This has been a strange summer.
As I write this, there are three weeks left before the autumn equinox and the official start of Pumpkin Spice Season, and that’s one-fourth of summer’s allotted time still to come, but for some reason it feels like summer left the party early. Already, the flowers in the back garden are fading away. The locust tree in the front yard loses more leaves every time the wind blows. It’s dark when I take the dogs out in the morning, and yesterday I put on socks for the first time since May.
Or maybe summer never got here in the first place. I tend to measure the seasons by what’s happening in our yard. This year, the plants emerged weeks later than usual. Things bloomed for shorter periods than they generally do, and I found myself wondering what was going on. There were virtually no bees at all, and our bluebird nesting boxes had no visitors. This time last year I had taken in and raised 31 monarch butterfly caterpillars, releasing them in the yard once they transformed. This year, I haven’t seen a single one on the milkweed. Even more disheartening, I haven’t seen any of my beloved golden orb weaver spiders in the front garden, where normally they hang in their huge webs watching summer fade away.
Two weeks ago the UPS truck brought the annual jam and honey Advent calendar from Bonne Maman, which I get every year to celebrate the start of winter. When I opened it, I thought that surely it was much too early for it to arrive. But a few days later another truck brought a tin of mooncakes from Kee Wah bakery in Los Angeles, with which we’ll toast the mid-autumn moon festival. And today I might have picked up a couple of packages from the post office that contain new ornaments for the Yule tree.
In short, fall is looming. Today Cubby came home with a new flannel shirt. The grocery has Halloween candy out. And I’ve already had three inquiries into our Thanksgiving plans. Last weekend we might or might not have had the first of the year’s pumpkin spice lattes while running errands.
I’m not complaining. I love the upcoming seasons. My favorite holidays are on the horizon. Still, I keep wondering what happened to summer. Outside my office window is a patch of echinacea, planted for the butterflies that never came. Normally the purple blooms last through September. These are already dried. The goldfinches sit on them, eagerly plucking out the seeds as if winter is imminent.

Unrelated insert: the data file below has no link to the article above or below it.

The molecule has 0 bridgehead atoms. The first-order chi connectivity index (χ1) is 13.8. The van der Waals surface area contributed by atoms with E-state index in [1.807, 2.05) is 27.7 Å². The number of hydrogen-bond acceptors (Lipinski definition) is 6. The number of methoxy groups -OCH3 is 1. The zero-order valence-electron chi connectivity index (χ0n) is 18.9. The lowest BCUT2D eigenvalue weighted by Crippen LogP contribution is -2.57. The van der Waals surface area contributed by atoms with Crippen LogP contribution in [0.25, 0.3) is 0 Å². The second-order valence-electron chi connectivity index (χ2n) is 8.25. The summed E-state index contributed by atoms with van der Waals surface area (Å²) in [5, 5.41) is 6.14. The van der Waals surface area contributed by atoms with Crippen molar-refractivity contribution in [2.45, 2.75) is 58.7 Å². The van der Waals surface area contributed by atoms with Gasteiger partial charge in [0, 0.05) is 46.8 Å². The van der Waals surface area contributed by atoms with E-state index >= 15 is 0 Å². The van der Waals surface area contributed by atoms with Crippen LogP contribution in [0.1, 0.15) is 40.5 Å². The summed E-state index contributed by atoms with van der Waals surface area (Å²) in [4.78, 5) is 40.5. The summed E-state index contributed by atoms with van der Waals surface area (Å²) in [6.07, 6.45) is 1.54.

For the past two years I’ve blamed the muddling of the seasons on the pandemic. Time really had no meaning, and days flowed by like a murky stream of storm water. It kind of feels like Hallowthanksmas was just last week, for instance. And my sense of time has been distorted anyway by ongoing memory issues related to having caught the virus twice.
Even so, this summer has passed quickly, yet without leaving behind any real sense of it having been here at all. Today, for instance, I took out the remains of the tomato patch I planted. I remember sprouting the seeds indoors while there was still snow on the ground. I remember picking the tomatoes. But everything in between is hazy. Also, how is it that I still have three bags of liatris bulbs that never got planted and yet today I received a shipping notification for the iris I ordered months ago from Holland to plant this fall?
Maybe this is a function of getting older. As a kid, of course, summer was delineated by the day one school year ended and the day the next began. I remember very clearly the summer morning on which I rode the commuter train into New York City for my first adult job. Looking out at the bright, warm day, I thought to myself, “Oh, you don’t get summers anymore.”
This was not entirely true, of course, but it did affect my perception of the season. Now, 30 years on, my perception has changed again. With both parents and one of my two sisters gone, I am more aware of time being a fleeting thing. Occasionally while working in the gardens I’ll wonder how many more planting seasons I’ll have, or how many more lazy outside days I’ll get with our dogs, both of whom turned 12 this summer.
Because of this, I try to enjoy each day for as long as I can, since who knows how many more there will be. And I confess that occasionally—not often, but with noticeably more regularity—I feel the dark coming on earlier and don’t find it as lovely as I have in the past. I sometimes wish the light would linger, that the flowers would last longer, that the leaves would not be in such a rush to fall.
My birthday is in October, and I have always been a fall person. I know that when the cool days arrive I’ll welcome them as friends and be happy to see them again. For the next three weeks, though, I’ll hold summer’s hand and feel its heat against my skin, hoping that a little bit of it will linger to carry me through the dark. ▼
Michael Thomas Ford is a much-published Lambda Literary award-winning author. Visit Michael at michaelthomasford.com